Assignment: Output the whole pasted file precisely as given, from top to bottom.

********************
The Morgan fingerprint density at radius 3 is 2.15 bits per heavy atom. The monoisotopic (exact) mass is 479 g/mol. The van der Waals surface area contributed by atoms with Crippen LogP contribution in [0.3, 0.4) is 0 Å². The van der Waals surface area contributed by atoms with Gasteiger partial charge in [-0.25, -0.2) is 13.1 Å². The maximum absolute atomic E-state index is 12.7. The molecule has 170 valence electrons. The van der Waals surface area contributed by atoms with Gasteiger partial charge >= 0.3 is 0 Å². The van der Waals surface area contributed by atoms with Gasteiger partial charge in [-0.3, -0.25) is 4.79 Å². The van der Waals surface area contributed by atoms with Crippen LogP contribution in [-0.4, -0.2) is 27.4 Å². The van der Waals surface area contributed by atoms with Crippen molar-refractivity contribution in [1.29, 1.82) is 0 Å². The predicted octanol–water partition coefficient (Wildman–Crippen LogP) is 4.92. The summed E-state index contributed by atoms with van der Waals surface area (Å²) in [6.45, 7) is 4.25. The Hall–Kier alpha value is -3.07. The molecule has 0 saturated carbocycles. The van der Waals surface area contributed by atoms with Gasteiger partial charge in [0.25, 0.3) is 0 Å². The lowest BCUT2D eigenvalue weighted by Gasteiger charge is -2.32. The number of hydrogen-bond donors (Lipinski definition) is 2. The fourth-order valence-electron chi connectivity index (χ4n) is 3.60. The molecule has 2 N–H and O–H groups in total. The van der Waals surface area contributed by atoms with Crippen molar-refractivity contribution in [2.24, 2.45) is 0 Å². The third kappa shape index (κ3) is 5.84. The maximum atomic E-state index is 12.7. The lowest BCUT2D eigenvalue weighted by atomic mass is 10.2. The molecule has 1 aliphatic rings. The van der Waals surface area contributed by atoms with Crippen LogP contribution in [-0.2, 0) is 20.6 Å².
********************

The Morgan fingerprint density at radius 3 is 2.15 bits per heavy atom. The monoisotopic (exact) mass is 479 g/mol. The van der Waals surface area contributed by atoms with Crippen LogP contribution in [0.3, 0.4) is 0 Å². The van der Waals surface area contributed by atoms with Gasteiger partial charge in [-0.25, -0.2) is 13.1 Å². The maximum absolute atomic E-state index is 12.7. The molecule has 170 valence electrons. The van der Waals surface area contributed by atoms with Gasteiger partial charge >= 0.3 is 0 Å². The van der Waals surface area contributed by atoms with Gasteiger partial charge in [-0.3, -0.25) is 4.79 Å². The van der Waals surface area contributed by atoms with Crippen LogP contribution in [-0.4, -0.2) is 27.4 Å². The van der Waals surface area contributed by atoms with Crippen molar-refractivity contribution in [1.29, 1.82) is 0 Å². The predicted octanol–water partition coefficient (Wildman–Crippen LogP) is 4.92. The summed E-state index contributed by atoms with van der Waals surface area (Å²) in [6.45, 7) is 4.25. The Hall–Kier alpha value is -3.07. The molecule has 0 saturated carbocycles. The van der Waals surface area contributed by atoms with Gasteiger partial charge in [0.25, 0.3) is 0 Å². The lowest BCUT2D eigenvalue weighted by Gasteiger charge is -2.32. The number of hydrogen-bond donors (Lipinski definition) is 2. The fourth-order valence-electron chi connectivity index (χ4n) is 3.60. The molecule has 2 N–H and O–H groups in total. The van der Waals surface area contributed by atoms with Crippen molar-refractivity contribution in [2.24, 2.45) is 0 Å². The third kappa shape index (κ3) is 5.84. The maximum atomic E-state index is 12.7. The lowest BCUT2D eigenvalue weighted by atomic mass is 10.2. The molecule has 1 aliphatic rings. The van der Waals surface area contributed by atoms with Crippen LogP contribution in [-0.2, 0) is 20.6 Å².